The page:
Venkat.Swaminathan should be seen as a phenomenon – a continuation of the cultural unity forged by such great souls like Buddha, Agastya, Kalidasa, Abhinavagupta and Sankara.
It was a time when the entire Tamil literary landscape was being progressively getting occupied by leftists and Dravidianists. In what were called ‘small magazines’ then, a war was being fought. A school of Indic art criticism which has continuity in modern times from Ananda Coomaraswamy to Kapila Vatsyayan was being systematically marginalized by the emerging Marxist school, which then had the backing of Soviet Union. In Tamil Nadu Venkat.Swaminathan was almost the lone sole voice that faced the onslaught and mercilessly exposed the flaws of Marxist aesthetics in the context of its approach to Indian art. He went even beyond that.
One should remember the times
That was a time without Google. And Marxists through Soviet publishers had better access to world literature even if with dogmatic blinkers. So to an astonished audience, the Marxist art critics spoke about Sergei Eisenstein and his ‘montage of attractions.’ They tied it to dialectical materialism and said that its materialist roots can be traced to Pavlov’s behaviourism. To the budding young, intelligent leaders, these Marxist scholars were the only window to such a universe out there. Venkat.Swaminathan pointed out how Japanese aesthetics played an important role in shaping Eisenstein’s ‘montage of attractions’.
In a brilliant article titled ‘From the grave of Marx a voice’, he pointed out how Soviet dogmatists were destroying the spirit of human inquisitiveness and expression not only in art but also in science. Perhaps it was the first detailed intellectual expose of Marxism as a pseudo-science and a flawed framework. Ve.Sa as Venkat.Swaminathan was popularly called in literary circles, was attacked as ‘bourgeois’ ‘enemy of the working people‘ and ultimately as ‘CIA agent’ by leftists.
But Ve.Sa went on – expanding the horizon of the mind of his Tamil people. He brought awareness and in-depth understanding of all the classical, folk and contemporary art forms through his essays. He always sensitized his readers towards the true forms of art cautioning them against pretensions. So naturally he earned a lot of enemies. Even those artists whom he had introduced and praised, if they make a wrong move in his perception, would be condemned mercilessly. His acidic pen often peeled the progressive masks and exposed the utter artlessness of their pretentious propaganda art. He was equally ruthless when lumpen elements damaged the canvas of M.F.Husain’s paintings. He was well aware of the eccentricities of the painter, for example, the painter’s support of emergency and the way he depicted Morarji as a monkey.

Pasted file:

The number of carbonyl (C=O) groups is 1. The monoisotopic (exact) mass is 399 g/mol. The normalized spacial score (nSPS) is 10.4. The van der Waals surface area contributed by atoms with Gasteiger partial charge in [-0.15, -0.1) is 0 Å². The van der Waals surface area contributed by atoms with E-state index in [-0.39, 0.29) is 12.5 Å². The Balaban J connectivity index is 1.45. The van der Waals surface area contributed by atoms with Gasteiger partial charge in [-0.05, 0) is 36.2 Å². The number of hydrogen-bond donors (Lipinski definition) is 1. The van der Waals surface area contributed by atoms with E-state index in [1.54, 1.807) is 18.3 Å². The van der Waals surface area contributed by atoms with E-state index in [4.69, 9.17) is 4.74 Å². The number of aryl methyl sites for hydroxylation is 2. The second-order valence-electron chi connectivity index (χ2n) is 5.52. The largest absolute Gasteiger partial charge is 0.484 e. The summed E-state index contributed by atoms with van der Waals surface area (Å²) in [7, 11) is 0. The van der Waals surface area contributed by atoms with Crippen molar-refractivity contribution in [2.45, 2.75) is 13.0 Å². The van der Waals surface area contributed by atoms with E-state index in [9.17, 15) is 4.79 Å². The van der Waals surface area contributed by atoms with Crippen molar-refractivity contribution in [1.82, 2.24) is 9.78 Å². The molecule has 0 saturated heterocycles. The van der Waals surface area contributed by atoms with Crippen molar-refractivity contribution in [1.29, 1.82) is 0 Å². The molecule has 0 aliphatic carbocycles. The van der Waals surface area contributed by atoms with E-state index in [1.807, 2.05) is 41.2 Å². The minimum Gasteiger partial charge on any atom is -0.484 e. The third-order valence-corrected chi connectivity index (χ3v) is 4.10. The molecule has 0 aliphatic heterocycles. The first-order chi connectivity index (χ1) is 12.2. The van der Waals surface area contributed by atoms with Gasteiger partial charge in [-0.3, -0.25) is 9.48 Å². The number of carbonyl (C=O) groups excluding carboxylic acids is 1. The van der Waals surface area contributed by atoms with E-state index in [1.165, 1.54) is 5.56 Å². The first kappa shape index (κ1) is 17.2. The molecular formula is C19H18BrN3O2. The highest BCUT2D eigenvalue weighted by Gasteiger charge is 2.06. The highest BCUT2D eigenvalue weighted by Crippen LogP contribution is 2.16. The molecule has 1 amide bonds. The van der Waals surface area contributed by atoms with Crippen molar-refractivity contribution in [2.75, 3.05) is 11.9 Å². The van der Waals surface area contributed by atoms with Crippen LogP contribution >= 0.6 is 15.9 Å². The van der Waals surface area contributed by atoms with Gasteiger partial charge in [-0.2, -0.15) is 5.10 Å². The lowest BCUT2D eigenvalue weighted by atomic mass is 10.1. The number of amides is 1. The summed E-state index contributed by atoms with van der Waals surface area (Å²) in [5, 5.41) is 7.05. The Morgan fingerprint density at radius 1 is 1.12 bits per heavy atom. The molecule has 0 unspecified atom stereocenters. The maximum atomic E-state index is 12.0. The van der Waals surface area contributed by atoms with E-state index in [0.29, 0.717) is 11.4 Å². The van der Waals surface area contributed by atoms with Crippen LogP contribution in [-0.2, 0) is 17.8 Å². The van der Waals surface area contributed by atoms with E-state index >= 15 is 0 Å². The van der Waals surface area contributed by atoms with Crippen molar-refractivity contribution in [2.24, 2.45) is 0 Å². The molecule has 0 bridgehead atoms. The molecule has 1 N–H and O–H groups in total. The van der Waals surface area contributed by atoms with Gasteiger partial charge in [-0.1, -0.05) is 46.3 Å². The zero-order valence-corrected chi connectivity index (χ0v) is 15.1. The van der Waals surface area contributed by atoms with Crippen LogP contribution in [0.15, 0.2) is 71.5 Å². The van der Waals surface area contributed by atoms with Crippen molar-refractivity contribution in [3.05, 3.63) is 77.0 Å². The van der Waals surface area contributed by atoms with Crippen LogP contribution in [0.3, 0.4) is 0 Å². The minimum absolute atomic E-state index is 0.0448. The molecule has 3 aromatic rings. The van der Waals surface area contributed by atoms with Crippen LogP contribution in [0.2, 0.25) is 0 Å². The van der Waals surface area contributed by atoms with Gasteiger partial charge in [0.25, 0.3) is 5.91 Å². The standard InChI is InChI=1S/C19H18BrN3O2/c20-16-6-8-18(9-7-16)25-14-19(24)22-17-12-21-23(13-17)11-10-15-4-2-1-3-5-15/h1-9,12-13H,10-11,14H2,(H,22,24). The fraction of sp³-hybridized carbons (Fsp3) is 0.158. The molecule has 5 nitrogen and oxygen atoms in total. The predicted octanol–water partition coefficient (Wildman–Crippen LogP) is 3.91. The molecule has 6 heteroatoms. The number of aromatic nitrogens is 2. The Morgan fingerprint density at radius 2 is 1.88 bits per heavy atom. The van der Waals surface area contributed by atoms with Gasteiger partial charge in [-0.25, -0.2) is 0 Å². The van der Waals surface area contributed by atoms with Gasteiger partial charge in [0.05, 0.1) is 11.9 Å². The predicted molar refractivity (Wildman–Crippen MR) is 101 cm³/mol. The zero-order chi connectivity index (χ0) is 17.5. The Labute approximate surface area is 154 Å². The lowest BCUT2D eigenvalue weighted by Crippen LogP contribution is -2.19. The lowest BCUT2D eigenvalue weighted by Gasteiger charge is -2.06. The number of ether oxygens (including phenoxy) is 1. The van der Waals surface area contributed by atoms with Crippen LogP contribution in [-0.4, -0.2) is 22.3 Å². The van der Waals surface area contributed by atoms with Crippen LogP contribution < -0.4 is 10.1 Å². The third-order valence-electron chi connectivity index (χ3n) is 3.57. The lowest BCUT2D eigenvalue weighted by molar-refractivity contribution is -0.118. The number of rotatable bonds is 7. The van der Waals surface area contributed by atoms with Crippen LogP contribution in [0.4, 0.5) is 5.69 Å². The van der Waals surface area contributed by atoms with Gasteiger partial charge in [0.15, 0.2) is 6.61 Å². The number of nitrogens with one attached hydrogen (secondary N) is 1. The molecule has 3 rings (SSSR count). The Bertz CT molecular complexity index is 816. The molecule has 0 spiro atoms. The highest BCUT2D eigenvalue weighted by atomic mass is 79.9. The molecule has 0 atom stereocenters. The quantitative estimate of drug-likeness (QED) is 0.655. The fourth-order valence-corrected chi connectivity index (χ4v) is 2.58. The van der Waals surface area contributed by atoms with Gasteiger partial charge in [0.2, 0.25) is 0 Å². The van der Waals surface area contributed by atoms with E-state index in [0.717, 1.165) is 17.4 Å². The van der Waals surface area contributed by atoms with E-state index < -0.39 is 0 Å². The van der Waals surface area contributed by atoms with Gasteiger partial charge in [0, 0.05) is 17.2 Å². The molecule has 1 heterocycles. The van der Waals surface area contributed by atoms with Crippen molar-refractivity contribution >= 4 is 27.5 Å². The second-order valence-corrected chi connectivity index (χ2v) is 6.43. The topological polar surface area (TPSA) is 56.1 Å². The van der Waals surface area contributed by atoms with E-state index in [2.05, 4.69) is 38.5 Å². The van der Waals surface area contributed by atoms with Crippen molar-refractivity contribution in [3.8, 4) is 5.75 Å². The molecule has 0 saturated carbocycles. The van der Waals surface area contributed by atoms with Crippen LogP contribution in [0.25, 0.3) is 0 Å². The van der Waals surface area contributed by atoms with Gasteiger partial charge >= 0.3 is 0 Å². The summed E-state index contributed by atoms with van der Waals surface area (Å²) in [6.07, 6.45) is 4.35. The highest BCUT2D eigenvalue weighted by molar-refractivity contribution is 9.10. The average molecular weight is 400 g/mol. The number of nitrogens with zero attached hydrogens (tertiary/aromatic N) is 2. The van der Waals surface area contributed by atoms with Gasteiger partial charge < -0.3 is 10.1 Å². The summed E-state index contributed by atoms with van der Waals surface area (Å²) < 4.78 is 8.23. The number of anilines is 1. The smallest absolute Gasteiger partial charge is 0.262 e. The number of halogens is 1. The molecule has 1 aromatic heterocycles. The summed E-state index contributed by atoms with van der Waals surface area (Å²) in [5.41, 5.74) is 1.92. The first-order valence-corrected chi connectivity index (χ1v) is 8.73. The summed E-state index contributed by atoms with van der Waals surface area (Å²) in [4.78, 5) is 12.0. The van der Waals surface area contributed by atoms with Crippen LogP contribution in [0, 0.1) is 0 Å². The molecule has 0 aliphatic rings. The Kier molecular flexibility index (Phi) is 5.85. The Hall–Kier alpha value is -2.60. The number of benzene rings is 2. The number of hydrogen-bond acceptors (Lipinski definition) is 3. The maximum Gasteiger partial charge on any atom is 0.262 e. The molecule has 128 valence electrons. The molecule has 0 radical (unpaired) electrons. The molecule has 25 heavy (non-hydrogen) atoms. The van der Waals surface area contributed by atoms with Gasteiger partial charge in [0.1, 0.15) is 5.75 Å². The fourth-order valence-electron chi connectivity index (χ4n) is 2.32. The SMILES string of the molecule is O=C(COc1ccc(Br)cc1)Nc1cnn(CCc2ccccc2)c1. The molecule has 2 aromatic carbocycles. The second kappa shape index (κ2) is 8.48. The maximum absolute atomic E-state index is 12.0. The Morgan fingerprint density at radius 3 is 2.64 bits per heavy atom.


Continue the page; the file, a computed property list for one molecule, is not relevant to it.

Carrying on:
Ve.Sa also made his readers look into the still extant and vibrant fountains of life that lay in Indian art forms. He relates an incident. When an art critic suggested to the famous painter Prafulla Mohanty, that his paintings seem to have been influenced by Swiss-German painter Paul Klee, Mohanty showed him how the forms of Jagannath, Balram and Subatra of Puri predate the expressions of Klee by centuries if not millennia. Mohanty, then asked the art critic, narrates Ve.Sa, “So who inspired whom? Puri Jagannath inspired Klee or I was inspired by Klee?” Ve.Sa also points out how Indic manifestations like Chozha bronzes and the Hoysala sculptures incorporate in them an element that transcends time and also the limits of the possibilities of the medium of expression.
One wonders if there was another art critic in India who talked to his readers about how the painter Muthu Koya from Lakshadweep transgressed the religious barriers and teased the structures of power, yet rooted himself in Islamic calligraphy, how Ghulam Rasool Santosh brought Tantric art to the fore, how Siva.Krishnamurthi has made us relive the greatness of our classic iconography’s evolution, how folk-theater artist Kannappa Thampiran embodies in his performance localized elements that blend and evolve the common narrative of the great Indian stories.
When Ve.Sa the scholar extraordinary had the chance to interact with the traditional street theater artist Kannappa Thampiran he exuded the mindset of a submissive disciple in front of a Guru. He asks the theatre artist if he could incorporate in his plays modern ecological values. And the venerable old artist points out how the burning of Kandava forest by Arjuna had later amplified repercussions in the Kurushektra war: a powerful principle in ecology expressed so subtly yet forcefully.
Ve.Sa should be seen as a phenomenon – a continuation of the cultural unity forged by such great souls like Buddha, Agastya, Kalidasa, Abhinavagupta and Sankara. His voluminous and sustained commentary on the literary works of modern Indian authors cutting across the linguistic barriers, on the performance art forms from puppetry to art films, sculptures, paintings, etc. makes him a great modern integrator of India through art and literature. He never succumbed to ideological vested interests. A deep atheist none perhaps savoured the taste of sacred art of India as he did. He loved both Carnatic and Hindustani music, and he enjoyed the aesthetics of every religious ritual. Even the leftists who despised him longed for a pat from him.
This great worshiper of Saraswathi passed away on the day of Saraswathi Puja. Till the very end, he was active and was writing a series of articles. Tamil Nadu in particular and India, in general, had lost a great connoisseur and critic of all forms of art – modern and ancient.